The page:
|Image copyright www.flickr.com/photos/kimjohnsonimages|
I don’t know my real dad. Really, I don’t have a clue who he is. I’ve not met him, not spoken to him – I’ve not even seen a photograph of him for the best part of three decades. Honestly though, it’s fine. Yes it’s unusual, but you might be surprised how little it’s mattered to me over the years. I’m already feeling self-indulgent for having mentioned it, because it often provokes needless pity. However, I’m told that this story is worth sharing, so stay with me here…
Here’s the background. My mum and my real dad got married and had me and my sister. Then, when I was two years old, and my sister six months, his violence and drinking got too much for my mum to handle. One day she took us and fled our home in Moss Side, Manchester, to be closer to her parents in leafy North Yorkshire. Really close, as it happened – we moved into a house right across the street from grandma and grandad. Soon my mum met another guy, who my sister and I have called “dad” since our conscious memories began. He adopted us when we were about six and seven, and that was that. (They’re now divorced too, but that’s another story.)
My mum has never hidden anything about our real dad, and she’s always been happy to answer any questions we’ve asked about him. For example, when I briefly returned to Manchester for work a few years ago, I asked her for our former Moss Side address so I could pay my old stomping ground a visit. On Letchworth Street, near Manchester City’s old Maine Road ground, I spent a rainy afternoon standing outside a two-up, two-down mid-terrace, with cast-iron bars over its door and windows, thinking about what could have been.
|Moss Side, Manchester. Image copyright www.snipview.com|
But any curiosity about how I was brought into this world never inspired me to get in touch with my real dad. I’ve always thought the burden is on him to make the first move. Surely it wouldn’t be too difficult for him to do so. He knows where my grandparents live, so he could start there – but he hasn’t. Besides, any contact we make would risk confusing all sorts of relationships that have been built in his absence – notably with the man I have always called “dad”.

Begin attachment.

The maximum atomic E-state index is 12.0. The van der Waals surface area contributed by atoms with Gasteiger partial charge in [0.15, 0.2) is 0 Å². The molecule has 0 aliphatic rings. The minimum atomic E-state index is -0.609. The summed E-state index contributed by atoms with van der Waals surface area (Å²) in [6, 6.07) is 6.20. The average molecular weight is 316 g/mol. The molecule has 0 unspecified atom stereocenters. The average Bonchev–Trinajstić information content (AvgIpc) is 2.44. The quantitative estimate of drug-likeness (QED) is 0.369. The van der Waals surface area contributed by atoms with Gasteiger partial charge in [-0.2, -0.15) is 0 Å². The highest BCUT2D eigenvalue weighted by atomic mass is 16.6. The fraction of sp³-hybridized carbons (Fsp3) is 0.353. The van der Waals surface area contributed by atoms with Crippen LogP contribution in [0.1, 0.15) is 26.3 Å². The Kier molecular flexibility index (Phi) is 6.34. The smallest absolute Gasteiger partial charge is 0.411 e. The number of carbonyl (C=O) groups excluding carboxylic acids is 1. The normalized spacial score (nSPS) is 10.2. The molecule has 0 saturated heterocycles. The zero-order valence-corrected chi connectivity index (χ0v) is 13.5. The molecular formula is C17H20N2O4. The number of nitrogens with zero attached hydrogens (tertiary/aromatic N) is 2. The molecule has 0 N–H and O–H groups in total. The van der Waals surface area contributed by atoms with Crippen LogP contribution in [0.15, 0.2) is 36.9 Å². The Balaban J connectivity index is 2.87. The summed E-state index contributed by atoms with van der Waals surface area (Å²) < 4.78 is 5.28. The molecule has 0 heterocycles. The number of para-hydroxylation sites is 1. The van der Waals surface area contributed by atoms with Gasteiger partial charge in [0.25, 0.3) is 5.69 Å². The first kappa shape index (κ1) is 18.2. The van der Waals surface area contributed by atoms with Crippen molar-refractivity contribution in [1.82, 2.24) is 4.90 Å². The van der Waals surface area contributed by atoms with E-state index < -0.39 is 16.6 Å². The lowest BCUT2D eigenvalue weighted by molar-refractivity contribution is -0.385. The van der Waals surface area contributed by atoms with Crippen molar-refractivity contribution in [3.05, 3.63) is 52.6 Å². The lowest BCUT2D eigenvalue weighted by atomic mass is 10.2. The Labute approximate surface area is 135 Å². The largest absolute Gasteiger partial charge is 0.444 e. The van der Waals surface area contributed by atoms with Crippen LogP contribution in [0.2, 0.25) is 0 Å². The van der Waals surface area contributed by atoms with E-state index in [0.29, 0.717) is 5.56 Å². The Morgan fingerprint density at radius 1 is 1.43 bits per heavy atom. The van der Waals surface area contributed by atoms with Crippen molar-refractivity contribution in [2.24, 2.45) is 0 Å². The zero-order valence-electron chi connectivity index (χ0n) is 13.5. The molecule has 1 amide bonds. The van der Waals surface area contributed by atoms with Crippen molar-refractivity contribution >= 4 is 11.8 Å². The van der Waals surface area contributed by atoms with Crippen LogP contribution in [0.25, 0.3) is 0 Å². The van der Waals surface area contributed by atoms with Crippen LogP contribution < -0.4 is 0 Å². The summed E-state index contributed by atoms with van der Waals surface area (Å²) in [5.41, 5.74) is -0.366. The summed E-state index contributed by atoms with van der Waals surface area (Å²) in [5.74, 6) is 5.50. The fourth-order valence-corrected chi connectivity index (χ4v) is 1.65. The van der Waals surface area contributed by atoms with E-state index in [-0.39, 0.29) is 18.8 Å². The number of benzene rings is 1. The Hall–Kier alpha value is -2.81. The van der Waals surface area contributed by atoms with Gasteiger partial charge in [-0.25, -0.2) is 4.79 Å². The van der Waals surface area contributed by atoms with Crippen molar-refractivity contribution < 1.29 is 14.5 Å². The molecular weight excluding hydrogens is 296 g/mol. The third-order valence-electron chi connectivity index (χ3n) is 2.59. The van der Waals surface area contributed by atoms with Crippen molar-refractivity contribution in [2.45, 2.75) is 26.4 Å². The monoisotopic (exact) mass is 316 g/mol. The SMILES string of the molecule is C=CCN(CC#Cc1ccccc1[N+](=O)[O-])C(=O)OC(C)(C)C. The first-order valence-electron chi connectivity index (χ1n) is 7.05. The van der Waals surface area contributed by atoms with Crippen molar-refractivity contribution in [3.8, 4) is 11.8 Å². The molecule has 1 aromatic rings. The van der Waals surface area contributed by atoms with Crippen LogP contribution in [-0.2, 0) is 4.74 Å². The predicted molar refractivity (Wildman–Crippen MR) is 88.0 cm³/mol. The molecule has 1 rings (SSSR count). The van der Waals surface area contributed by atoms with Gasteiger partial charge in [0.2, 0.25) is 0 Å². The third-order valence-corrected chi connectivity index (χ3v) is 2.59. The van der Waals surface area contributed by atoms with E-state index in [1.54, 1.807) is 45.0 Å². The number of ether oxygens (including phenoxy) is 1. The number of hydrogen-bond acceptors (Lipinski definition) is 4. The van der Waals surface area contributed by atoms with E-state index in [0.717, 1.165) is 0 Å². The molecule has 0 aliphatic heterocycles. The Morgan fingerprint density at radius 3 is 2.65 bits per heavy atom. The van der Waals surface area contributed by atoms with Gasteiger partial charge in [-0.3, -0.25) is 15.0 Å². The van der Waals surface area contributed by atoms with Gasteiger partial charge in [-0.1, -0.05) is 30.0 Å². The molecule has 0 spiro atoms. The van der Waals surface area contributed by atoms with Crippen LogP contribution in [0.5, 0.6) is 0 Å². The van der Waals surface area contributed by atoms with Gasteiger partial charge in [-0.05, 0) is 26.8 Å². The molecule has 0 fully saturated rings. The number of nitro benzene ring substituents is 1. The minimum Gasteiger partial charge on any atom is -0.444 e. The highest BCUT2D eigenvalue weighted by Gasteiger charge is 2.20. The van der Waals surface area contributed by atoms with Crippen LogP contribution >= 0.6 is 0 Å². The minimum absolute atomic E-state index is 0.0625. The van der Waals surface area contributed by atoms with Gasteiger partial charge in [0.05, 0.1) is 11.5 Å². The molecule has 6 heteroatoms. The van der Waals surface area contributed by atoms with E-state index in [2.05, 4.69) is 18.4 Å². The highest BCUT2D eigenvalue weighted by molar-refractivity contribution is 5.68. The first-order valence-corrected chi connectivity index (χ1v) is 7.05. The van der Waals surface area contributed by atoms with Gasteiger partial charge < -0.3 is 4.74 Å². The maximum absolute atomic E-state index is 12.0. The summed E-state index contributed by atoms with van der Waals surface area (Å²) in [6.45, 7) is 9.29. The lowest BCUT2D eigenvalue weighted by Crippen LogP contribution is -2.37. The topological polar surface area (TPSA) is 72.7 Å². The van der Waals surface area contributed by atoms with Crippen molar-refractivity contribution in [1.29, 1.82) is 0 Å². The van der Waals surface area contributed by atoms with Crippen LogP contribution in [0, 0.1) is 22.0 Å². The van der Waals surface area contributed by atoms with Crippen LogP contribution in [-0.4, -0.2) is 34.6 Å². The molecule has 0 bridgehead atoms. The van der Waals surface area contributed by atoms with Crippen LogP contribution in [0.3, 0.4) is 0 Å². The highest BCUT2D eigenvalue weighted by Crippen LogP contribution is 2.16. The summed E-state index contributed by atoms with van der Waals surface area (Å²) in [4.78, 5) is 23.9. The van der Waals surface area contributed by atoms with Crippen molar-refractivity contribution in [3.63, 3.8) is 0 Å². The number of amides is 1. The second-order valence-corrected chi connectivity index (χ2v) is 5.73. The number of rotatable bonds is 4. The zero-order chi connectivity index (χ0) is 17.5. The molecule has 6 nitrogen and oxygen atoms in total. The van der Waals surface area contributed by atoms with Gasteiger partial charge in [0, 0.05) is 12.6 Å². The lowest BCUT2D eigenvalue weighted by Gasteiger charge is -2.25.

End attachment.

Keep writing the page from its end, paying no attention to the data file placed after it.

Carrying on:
Then something amazing happened in a pub. I was having a drink with one of my best friends, and ended up talking about everything I’ve just said here. I was sure he’d heard it all before. After all, we’ve known each other since we were 10 years old. But somehow he’d never once been told the story about my real dad – with whom he shares a surname. Yes, I think you know where this is going…
So it turned out we’re second cousins. Totally bonkers, totally one of the weirdest things I’ve known to happen to anyone. Imagine how surreal it would feel to find out your friend’s dad’s cousin’s brother is your dad? We went to scouts together, had to be separated in all of our secondary school classes because we messed about so much, interrailed around Europe, visited each other at university… and we’d been relatives the whole time without knowing it.
After this revelation, I knew that, if I wanted to, it would be easier than ever to get in touch with my real dad. My friend is very much part of the family that my I was (understandably) taken from as a two-year-old, so there have never been so few degrees of separation between my real dad and I. And that’s even more the case now that my friend and I have become flatmates. Living under the same roof for the first time, the subject has cropped up more regularly than ever before.
At a family gathering over Christmas, my friend bumped into my real dad’s brother, who was keen to know what I was up to and what I looked like. Apparently my real dad and I look very similar – not a great surprise perhaps, considering my mum has straight ginger hair, and I… don’t. Crucially, though, he said that my real dad really wants to meet me and my sister.
So that’s it, the first move has been made.
Click here to read part two
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